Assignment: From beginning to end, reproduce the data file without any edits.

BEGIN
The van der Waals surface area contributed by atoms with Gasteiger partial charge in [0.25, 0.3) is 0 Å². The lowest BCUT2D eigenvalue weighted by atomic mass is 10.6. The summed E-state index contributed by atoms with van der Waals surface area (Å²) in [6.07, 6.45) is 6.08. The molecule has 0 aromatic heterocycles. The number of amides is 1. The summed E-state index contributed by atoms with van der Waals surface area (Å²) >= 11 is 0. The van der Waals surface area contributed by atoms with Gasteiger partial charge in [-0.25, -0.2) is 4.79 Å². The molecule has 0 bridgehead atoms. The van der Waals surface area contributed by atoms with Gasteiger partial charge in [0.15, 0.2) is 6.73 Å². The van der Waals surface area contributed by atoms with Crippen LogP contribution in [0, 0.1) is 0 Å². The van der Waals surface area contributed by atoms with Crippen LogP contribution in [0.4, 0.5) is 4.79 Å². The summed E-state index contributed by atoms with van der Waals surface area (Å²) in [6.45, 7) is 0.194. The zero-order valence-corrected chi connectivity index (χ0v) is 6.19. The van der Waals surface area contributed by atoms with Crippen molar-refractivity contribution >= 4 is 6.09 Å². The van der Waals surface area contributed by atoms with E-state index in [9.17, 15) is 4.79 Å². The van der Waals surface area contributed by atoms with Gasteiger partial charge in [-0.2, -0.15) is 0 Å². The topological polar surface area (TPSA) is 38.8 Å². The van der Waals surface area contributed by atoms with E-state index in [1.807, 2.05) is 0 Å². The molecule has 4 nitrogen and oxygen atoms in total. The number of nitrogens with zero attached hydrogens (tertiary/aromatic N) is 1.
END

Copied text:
The van der Waals surface area contributed by atoms with Gasteiger partial charge in [0.25, 0.3) is 0 Å². The lowest BCUT2D eigenvalue weighted by atomic mass is 10.6. The summed E-state index contributed by atoms with van der Waals surface area (Å²) in [6.07, 6.45) is 6.08. The molecule has 0 aromatic heterocycles. The number of amides is 1. The summed E-state index contributed by atoms with van der Waals surface area (Å²) >= 11 is 0. The van der Waals surface area contributed by atoms with Gasteiger partial charge in [-0.25, -0.2) is 4.79 Å². The molecule has 0 bridgehead atoms. The van der Waals surface area contributed by atoms with Gasteiger partial charge in [0.15, 0.2) is 6.73 Å². The van der Waals surface area contributed by atoms with Crippen LogP contribution in [0, 0.1) is 0 Å². The van der Waals surface area contributed by atoms with Crippen LogP contribution in [0.4, 0.5) is 4.79 Å². The summed E-state index contributed by atoms with van der Waals surface area (Å²) in [6.45, 7) is 0.194. The zero-order valence-corrected chi connectivity index (χ0v) is 6.19. The van der Waals surface area contributed by atoms with Crippen molar-refractivity contribution >= 4 is 6.09 Å². The van der Waals surface area contributed by atoms with E-state index in [9.17, 15) is 4.79 Å². The van der Waals surface area contributed by atoms with Gasteiger partial charge in [-0.2, -0.15) is 0 Å². The topological polar surface area (TPSA) is 38.8 Å². The van der Waals surface area contributed by atoms with E-state index in [1.807, 2.05) is 0 Å². The molecule has 4 nitrogen and oxygen atoms in total. The number of nitrogens with zero attached hydrogens (tertiary/aromatic N) is 1.